Moscow's Fear of Jihad Drives Policy on Syria
Moscow's Fear of Jihad Drives Policy on Syria
A Commentary by Uwe Klussmann
12 September 2013
Russian President Vladimir Putin is clearly enjoying his role as a key player in the Syrian conflict. But Moscow also has a very real concern: If Islamist extremism prevails in Syria, there could be serious consequences for Russia.
Whenever Russian President Vladimir Putin makes a proposal, skepticism is the first reaction from the West. This week has provided the most recent example: He had hardly finished making his suggestion that Syrian chemical weapons be put under international control before German weekly Die Zeit wrote of "Russia's cynical game in the Middle East" and the daily Süddeutsche Zeitung wondered "if it was a feint from Moscow." In a piece for the New York Times on Thursday, Putin sought to explain his position to the global public.
Russia, Putin has made clear, is interested in the elimination of Syria's chemical weapons stockpiles for three reasons. First, the existence of such weapons could trigger a foreign intervention in Syria, to which Moscow is opposed. Second, there is a danger that the poison gas could fall into the hands of fundamentalist extremists. And third, armed Syrian rebels could use these weapons against Israel.
In his piece for the New York Times, he reminds readers of the US military interventions undertaken in the last 12 years -- including Afghanistan, Iraq and Libya -- and noted that neither peace nor stability have been the result. He also welcomed the readiness shown by US President Barack Obama to continue the dialogue with Russia over Syria.
Putin's piece is the result of a cool calculation: The vast majority of Americans are opposed to an intervention. Despite a strong push from the hardliners at the American Israel Public Affairs Committee (AIPAC), among others, to convince Congress to back a military strike, such an intervention has been shelved for now.
Possible and Necessary
Obama and Secretary of State John Kerry appear relieved that the proposal from Moscow provides an opportunity to avoid a war -- of which neither of them was particularly convinced. Despite all of Washington's recent frustrations with the Russian offer of asylum to NSA leaker Edward Snowden, the US government knows that a partnership with Putin is both possible and necessary.
One reason for this is the fact that armed Islamist extremism, which is growing in strength from Kabul to Damascus, is more of a threat to Russia that it is to the US. It was no accident that the Sept. 9 meeting of the Russian Security Council, chaired by Putin, was focused on the situation in the Muslim region of the North Caucasus.
During the meeting, Putin spoke of the dramatic situation in Russia's south. "A high level of corruption," widespread unemployment and a high birth rate, he noted, provide a "breeding ground for extremists." Moscow security officials are aware that centers of Islamism such as Saudi Arabia and Qatar, both of which support Syrian rebels, also subsidize the militant underground in the Russian Caucasus.
Jihadist fighters in Central Asian countries allied with Russia -- Moscow has military bases in Kyrgyzstan and Tajikistan -- are also a threat. And Moscow's fear of the armed jihad is a key factor in its foreign policy. A victory by the Islamists in Syria, which would provide wind in the sails of jihadists around the world, is in the interests of neither Russia nor America, not to mention Israel.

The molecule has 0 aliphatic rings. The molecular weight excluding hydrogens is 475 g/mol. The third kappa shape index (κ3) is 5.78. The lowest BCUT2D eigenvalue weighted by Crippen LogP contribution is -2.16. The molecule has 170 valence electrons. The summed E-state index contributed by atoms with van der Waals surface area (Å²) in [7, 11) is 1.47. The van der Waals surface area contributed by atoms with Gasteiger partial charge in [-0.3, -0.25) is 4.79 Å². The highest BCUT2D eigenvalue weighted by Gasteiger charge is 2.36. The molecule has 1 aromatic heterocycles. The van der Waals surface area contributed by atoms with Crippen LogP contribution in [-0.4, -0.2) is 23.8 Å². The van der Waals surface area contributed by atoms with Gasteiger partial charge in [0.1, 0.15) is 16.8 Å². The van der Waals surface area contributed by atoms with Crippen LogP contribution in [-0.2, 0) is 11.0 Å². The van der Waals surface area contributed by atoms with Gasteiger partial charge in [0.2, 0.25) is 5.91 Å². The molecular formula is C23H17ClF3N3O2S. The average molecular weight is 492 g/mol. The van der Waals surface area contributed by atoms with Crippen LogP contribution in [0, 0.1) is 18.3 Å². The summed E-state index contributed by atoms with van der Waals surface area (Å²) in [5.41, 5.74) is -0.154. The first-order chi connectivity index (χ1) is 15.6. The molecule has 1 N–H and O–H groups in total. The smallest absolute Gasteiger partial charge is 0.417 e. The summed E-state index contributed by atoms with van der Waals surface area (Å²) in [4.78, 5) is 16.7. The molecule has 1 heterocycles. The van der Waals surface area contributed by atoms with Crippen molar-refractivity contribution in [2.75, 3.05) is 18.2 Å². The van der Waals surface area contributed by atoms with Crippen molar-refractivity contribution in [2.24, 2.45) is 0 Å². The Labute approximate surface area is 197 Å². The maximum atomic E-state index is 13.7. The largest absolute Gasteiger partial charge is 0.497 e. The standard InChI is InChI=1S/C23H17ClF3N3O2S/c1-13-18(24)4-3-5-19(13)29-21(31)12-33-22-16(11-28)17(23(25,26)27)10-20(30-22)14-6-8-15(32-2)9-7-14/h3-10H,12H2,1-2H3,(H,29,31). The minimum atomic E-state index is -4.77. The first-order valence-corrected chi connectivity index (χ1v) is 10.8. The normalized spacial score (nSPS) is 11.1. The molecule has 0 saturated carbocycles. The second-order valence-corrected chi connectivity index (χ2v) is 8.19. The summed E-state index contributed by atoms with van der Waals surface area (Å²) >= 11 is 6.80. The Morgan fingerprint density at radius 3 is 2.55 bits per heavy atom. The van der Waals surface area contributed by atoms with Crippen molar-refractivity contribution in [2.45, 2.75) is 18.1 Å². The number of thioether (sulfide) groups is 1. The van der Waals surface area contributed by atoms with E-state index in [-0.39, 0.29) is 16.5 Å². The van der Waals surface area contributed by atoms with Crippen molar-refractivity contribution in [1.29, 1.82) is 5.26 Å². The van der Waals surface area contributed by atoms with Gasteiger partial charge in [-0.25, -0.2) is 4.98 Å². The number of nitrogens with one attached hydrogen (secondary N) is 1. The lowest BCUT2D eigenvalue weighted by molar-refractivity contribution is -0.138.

That's why there's a need for world powers, above all the members of the United Nations Security Council, to take action. For one thing, it will give the Russians the gratifying feeling of negotiating at eye level with the US. Ever since the break-up of the Soviet Union, Moscow has been little more than a regional power.
Putin Says What Many Think
Indeed, Russia has often felt its own interests are of no concern to the United States -- like when the administration of George W. Bush administration sought to quickly lure Russia's neighbors Ukraine and Georgia into NATO. Such plans have not been pursued further under Obama.
Yet disagreement remains between Moscow and Washington, one cited by Putin in his New York Times editorial. While Putin cites "growing trust" between him and Obama, he outright rebukes the case Obama made for American exceptionalism in his speech to the nation on Sept. 10.
Obama said the United States' willingness to act when its ideas and principles are challenged abroad is "what makes us exceptional." Putin, an Orthodox Christian, calls this idea "extremely dangerous," and cautions Americans that "when we ask for the Lord's blessings, we must not forget that God created us equal."
What at first glance appears to be a small quip actually touches on an important point. The American elite holds stubbornly fast to the belief that their country can use its military to act as the arbiter of global democracy, even without a mandate from the UN. That leads God's own country to look down with sovereign contempt upon "Old Europe," and other states.
But this view is coming up against increasing opposition in the world. Putin simply says openly what many in Berlin and elsewhere are saying in a shamed whisper.